I was originally planning an ode to the awesomeness of belonging, finally, to a solid guild.
After all, I've experienced the limbo of not having a group to run with all too recently.
My best friend's real life situation keeps him from finding a 'proper' raiding guild, and getting into any form of raid for Icecrown is an exercise in frustration, and often, futility.
I'm thankful that I've found a guild that meets my unique set of needs - it's a good group of people, that aren't complete mysogynists. I can raid late at night allowing me my family time first. And we're progressing - not for world or even server firsts by any means, but Sindragosa is scheduled for some down time this week, and we have a reasonable shot at Arthas in the next week or so (on normal difficulty). I'm very happy with the situation.
There is however, a problem endemic to guild life: cliques. Let's face it: cliques are a part of guild life. Guilds are formed most often around people that know each other. Shared interests, play times, real life friendships, etc., all play a role in the smaller groupings that occur in every guild. These cliques lead daily to the kind of drama that has earned a regular column at Wow.com (Drama Mamas).
However, I experienced a different kind of problem with cliques this week, and one that Blizzard has fed into with a major game design decision - that of maintaining both 10- and 25-man raids. While I understand why Blizzard maintains both levels of raid, and in general I think the reasoning is sound, this creates major problems.
Most 'serious' raid guilds, even the 'casual hard core' guilds I've been a part of for the past several years, have been organized around 25-man raiding. 25-man loot is the best loot. The fights are generally more demanding on 25-man, and the sense of defeating a difficult boss on 25-man certainly has a more 'epic' feel to it.
The difficulties of taking a 25-man raid and reducing it to 10-man has been written about before. 2-3 tanks must become 4-6, 5 healers becomes 6, and 5 dps are left out in the cold.
What is clear, however, is that running 10-mans is not optional. A 25-man guild that is moderately serious about their raiding cannot afford to skip 10-man content. There is a decent amount of upgrades even for guilds that mastered the previous tiers' 25-man content. And the emblem system means guilds that don't run it gear up much more slowly and quickly fall behind.
HOW a guild decides to run 10-mans is one of the trickier issues they'll have to resolve. While 25-man raiding is the focus, a guild that doesn't keep its members happy in 10-man content is going to lose members, and struggle with gearing up.
The obvious solution is to for the guild organize 10-man raids. Assign members to each group, try to establish groups of equal skill, and set raiding times and loot rules. This sounds good on paper, but can be an absolute nightmare in practice. All the natural cliques come into play. People want to run with their friends. Other people get dissatisfied with lack of progress and want to 'stack' a 10-man group to push progression. Others' feelings get hurt if they feel left out.
I've been an officer in previous guilds and tried to sort this out. One of my recent guilds simply has an 'A' team, and a 'B' team. People are informed of where they stand, and are told up front which group is expected to push progression. This encourages competition and pushes players to step up their performance, but of course for the 'B' team can create resentment and groups of 'haves' and 'have nots.'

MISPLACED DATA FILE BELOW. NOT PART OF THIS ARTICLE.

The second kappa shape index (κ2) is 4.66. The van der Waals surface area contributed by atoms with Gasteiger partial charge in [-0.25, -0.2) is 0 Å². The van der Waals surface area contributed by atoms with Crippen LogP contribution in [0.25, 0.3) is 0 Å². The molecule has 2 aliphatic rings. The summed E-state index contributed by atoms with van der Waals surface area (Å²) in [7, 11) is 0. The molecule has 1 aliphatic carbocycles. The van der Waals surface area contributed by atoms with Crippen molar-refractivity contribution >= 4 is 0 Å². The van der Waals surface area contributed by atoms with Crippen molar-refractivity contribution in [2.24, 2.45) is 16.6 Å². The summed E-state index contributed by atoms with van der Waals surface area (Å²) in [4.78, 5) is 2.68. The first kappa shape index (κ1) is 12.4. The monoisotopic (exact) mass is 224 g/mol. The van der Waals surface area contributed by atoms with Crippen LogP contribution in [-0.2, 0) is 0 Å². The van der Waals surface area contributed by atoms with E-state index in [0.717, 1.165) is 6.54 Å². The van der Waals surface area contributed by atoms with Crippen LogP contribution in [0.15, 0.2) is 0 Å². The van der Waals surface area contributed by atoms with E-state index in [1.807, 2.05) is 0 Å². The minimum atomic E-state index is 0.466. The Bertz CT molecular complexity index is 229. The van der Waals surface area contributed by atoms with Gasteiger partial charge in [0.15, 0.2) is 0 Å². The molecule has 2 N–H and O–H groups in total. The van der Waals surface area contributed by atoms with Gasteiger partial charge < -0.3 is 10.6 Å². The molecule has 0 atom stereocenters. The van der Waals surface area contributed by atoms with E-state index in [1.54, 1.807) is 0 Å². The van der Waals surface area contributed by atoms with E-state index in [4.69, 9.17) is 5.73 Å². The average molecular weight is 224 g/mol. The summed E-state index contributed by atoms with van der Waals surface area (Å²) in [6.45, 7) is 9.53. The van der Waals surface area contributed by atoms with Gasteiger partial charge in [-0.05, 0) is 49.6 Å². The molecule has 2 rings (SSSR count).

Top-down organization creates more stress for guild leadership - and let's face it - most guild leaders have enough stress as it is, and there are so many pitfalls that guilds can't help but fall into them from time to time.
Another option is to simply inform guild members that non-raid nights are up to them. If they want to do 10-mans they'll be encouraged to do so, but not required. In the right guild, this can be a great solution. If there are a lot of strong natural leaders, people step up, organize, and away they go. This feeds into the cliques, but at least people are happy with whom they are doing 10-man content. In my guild this works very well overall. We have two groups working on the Lich King already, and several more are close (including alts, we have around 5 10-man mostly guild groups). We have a section in our forums for people to post times and group needs, and for individuals to post if they have a character they want to get into a group.
People still fall through the cracks, however, as I discovered this past week. The group my DK was running with fell apart. The group my shaman just started running with was doing fairly well. So it was odd when my shaman killed Blood Queen on 10-man, while my DK was sidelined for the week and still doesn't have the 10-man Crimson Halls achievement. I'm an assertive person, so I've been able to find another solid group for my DK, but it was still frustrating for me to be unable to find a home for my main character for a while. People who are less assertive, or who feel or are peceived as less skilled are likely in for some very negative feelings of exclusion, even if they have a regular part in 25-man content. In addition, less organization may mean less progression in 10-mans as a guild, which in turn means less gear, and less progression on 25-mans.
Overall, am I suggesting it would be a good idea for Blizzard to eliminate 10-man raiding? No, I think it's here to stay, and allows smaller guilds to enjoy raiding as well. Blizzard can't disentangle the two to the extent that larger guilds will be able to skip 10-man content, so it's up to the guilds to continue trying to sort out the personal and political morass of managing both levels of raiding.